Ernestina, an artisan in Ghana, is dressed to the nines for company but doesn’t hesitate for a moment to climb into her carving workshop and show us how it’s done.
When she carves it’s a full body effort. She positions herself on a tree stump, across from her material. She uses her legs, clad in beautiful orange embellished pants, to pin the wood in place and begins chiseling, wood chips flying. She kicks off her shoes for better traction.
It’s mesmerizing to see how quickly the wood changes from a plank with a rough pencil sketch to the form of a mother.
“When I carve, I feel like God has given me something to create,” Ernestina says. She’s been honing her craft for 20 years, since she was 15 years old. Women carvers are still not very prevalent in Ghana, she says, but she loved the craft so much she kept working at it.
“I’m glad I have been able not only to infiltrate…but to also make an impact on the trade.”
Ernestina took out a $500 Kiva loan to buy raw materials, including wood, metal plates, beads, leather and paint. Seventeen Kiva lenders backed her loan and helped light up Ernestina’s life and the life of her children.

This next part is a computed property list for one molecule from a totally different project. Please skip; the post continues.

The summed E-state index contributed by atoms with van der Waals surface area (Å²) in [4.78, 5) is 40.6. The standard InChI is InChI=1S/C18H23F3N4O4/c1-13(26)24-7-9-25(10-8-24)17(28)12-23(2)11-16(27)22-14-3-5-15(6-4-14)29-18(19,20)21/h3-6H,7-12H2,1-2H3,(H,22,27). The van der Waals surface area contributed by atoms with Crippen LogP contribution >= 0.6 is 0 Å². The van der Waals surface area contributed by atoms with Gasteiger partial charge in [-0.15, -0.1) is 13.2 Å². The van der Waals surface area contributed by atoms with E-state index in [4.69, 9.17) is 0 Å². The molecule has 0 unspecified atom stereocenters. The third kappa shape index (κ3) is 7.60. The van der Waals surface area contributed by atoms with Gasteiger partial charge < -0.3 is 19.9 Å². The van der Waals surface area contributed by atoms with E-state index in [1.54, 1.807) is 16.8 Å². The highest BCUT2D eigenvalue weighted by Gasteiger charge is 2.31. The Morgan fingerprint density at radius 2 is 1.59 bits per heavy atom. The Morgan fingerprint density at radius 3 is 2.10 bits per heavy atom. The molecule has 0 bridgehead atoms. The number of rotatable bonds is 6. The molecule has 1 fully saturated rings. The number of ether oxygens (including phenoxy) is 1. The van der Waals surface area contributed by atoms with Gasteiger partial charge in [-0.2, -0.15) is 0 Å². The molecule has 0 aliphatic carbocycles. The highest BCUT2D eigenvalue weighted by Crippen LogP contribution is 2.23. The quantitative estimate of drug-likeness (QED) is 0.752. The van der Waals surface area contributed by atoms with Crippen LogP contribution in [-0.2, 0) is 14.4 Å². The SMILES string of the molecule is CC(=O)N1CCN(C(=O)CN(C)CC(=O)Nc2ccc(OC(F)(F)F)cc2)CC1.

The loan helped her produce more stock and make money to support her 8 adopted children and pay their school fees. She took in her children from friends and family who weren’t able to care for them.
She is emotional talking about her choice to adopt, and tears fill her eyes.
“My own father, the one that took care of me, I found out that he did that for us…so that is what made me want to [adopt children],” she said. Her father died long ago, so didn’t get to see how she honored his legacy but she knows he would be proud.
As for her children: “I tell them to go to school because if you know how to write and if you know math your business will grow fast.”
Her hope is that she can eventually go back to school as well to learn math and improve her writing.
She now works with her husband and runs the shop. She plans to continue expanding and wants a drill machine so she can produce more. They own a piece of land, but want to make enough money to build their own shop and a home.
“If I’m able to produce more, I can sell more!” she says.
You can help support a woman-owned business by making a loan of $25 or more on Kiva today.
Story by Talea Miller, photos by Brandon Smith